COVID-19 Update: Information and resources can be found here.

Space research keeps astronauts from fainting

Fifty years after the Apollo 11 moon landing, UT Southwestern cardiology researchers have learned how to prevent astronauts from fainting after landing back on Earth.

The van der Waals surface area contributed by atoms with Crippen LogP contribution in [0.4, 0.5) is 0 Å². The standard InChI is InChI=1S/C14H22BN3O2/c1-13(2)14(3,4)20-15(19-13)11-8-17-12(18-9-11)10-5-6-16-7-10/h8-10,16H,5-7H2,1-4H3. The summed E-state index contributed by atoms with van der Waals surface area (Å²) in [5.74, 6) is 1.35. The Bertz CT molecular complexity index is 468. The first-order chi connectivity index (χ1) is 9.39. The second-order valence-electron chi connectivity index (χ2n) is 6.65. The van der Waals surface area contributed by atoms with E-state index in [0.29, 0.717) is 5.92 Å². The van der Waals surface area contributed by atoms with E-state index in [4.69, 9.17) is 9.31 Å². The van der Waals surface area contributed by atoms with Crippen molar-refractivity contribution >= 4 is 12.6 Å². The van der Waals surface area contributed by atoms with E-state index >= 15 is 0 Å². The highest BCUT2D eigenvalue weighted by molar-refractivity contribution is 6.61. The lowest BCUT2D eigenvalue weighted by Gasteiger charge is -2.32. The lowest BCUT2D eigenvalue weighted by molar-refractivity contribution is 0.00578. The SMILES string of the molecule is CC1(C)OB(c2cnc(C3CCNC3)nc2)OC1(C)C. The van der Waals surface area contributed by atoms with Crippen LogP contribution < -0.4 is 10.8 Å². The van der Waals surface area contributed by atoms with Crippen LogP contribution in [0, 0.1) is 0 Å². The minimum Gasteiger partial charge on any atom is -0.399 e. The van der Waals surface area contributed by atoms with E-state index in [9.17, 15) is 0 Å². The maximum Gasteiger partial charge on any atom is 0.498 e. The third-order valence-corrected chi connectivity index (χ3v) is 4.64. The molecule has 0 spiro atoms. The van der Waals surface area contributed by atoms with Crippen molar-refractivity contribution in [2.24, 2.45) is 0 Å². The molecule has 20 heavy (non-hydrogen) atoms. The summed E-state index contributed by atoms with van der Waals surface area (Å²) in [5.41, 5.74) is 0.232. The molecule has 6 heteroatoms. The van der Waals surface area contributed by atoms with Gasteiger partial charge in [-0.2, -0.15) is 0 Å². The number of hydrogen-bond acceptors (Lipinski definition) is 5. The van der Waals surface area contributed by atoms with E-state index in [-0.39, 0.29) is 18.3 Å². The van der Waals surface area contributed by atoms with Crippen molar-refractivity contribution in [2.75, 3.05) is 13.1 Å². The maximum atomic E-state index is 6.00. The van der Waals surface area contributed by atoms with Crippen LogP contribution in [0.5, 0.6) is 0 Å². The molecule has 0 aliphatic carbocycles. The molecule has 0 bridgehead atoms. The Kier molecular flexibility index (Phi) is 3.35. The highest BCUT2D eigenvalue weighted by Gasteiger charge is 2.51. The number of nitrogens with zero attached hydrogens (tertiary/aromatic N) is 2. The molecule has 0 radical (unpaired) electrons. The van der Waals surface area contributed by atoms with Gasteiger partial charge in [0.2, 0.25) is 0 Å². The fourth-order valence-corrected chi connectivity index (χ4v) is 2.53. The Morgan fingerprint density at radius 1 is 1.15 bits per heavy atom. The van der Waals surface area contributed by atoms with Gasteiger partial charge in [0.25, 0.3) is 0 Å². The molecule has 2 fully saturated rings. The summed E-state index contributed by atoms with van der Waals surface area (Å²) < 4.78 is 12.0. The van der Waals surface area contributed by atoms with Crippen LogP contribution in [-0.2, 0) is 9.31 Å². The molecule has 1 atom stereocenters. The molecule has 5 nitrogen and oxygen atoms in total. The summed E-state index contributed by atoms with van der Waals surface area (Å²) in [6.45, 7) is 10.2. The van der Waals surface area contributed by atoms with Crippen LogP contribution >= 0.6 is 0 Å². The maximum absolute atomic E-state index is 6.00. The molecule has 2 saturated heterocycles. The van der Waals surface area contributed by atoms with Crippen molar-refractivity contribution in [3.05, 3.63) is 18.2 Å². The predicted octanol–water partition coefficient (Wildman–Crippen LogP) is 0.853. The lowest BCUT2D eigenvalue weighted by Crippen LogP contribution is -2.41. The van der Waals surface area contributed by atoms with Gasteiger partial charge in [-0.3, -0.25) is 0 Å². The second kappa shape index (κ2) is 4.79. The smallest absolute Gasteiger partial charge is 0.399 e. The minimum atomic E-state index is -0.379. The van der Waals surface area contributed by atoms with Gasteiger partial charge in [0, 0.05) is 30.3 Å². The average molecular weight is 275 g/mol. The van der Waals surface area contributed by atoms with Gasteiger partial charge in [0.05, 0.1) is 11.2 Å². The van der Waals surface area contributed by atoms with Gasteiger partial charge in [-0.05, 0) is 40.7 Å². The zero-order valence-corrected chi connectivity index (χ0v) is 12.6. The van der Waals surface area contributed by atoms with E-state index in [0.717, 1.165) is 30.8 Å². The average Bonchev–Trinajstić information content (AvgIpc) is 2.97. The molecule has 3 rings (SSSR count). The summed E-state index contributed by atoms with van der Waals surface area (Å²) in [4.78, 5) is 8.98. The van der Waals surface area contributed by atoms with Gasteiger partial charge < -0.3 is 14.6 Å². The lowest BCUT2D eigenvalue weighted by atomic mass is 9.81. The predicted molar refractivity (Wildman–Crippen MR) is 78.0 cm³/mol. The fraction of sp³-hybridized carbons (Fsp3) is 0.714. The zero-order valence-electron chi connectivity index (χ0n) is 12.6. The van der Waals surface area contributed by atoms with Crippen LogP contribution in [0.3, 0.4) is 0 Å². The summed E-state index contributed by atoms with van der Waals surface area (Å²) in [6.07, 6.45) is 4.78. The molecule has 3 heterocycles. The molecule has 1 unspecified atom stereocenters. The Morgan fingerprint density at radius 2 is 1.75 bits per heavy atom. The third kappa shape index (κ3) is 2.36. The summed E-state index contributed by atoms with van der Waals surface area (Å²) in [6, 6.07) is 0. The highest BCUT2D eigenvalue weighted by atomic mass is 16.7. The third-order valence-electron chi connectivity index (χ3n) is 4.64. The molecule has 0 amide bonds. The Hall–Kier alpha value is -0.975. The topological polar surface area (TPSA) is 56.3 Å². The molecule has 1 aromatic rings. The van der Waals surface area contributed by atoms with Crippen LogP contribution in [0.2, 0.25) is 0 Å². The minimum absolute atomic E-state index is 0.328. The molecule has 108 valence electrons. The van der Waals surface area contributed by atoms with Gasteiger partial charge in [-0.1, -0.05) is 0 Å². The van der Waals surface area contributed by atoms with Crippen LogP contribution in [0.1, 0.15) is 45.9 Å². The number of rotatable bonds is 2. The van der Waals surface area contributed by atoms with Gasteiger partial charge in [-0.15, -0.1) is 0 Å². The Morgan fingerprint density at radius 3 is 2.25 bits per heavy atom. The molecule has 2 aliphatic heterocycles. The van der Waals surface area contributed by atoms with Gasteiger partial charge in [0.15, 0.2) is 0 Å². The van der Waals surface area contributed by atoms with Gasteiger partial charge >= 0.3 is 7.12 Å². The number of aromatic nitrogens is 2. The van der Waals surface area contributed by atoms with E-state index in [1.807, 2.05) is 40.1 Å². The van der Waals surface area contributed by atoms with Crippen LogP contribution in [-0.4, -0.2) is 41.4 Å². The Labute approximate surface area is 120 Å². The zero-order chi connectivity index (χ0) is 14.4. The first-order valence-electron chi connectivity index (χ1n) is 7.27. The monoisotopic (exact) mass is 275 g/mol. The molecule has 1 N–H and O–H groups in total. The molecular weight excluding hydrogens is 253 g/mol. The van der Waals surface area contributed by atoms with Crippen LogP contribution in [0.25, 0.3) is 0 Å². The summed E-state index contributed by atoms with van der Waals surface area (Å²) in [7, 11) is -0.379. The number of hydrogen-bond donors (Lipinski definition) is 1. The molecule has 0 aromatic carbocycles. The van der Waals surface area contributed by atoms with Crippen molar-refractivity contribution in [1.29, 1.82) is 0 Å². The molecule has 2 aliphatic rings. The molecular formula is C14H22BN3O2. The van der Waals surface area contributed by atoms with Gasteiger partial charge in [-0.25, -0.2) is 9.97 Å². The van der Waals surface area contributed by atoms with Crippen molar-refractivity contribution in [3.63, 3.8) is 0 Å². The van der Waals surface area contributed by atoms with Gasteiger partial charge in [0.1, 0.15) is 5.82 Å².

This study used a unique device called the Portapres. It's a fantastic engineered device which allows us to put a blood pressure cuff on your finger, and measure your blood pressure with every heartbeat. This was the first time that we've measured blood pressure for a full 24 hours after space flight under a variety of different normal daily life activities. So the two things that we've been proposing for many years, do enough exercise to reserve the heart's muscle, volume-load them when they come back down, turned out nobody fainted. It's very compelling evidence that this is a very powerful way to reduce the frequency of orthostatic hypotension and fainting. I think it reflects an important milestone in space-flight research, not so much because of the research that we did, but because it emphasizes really the next step in human exploration.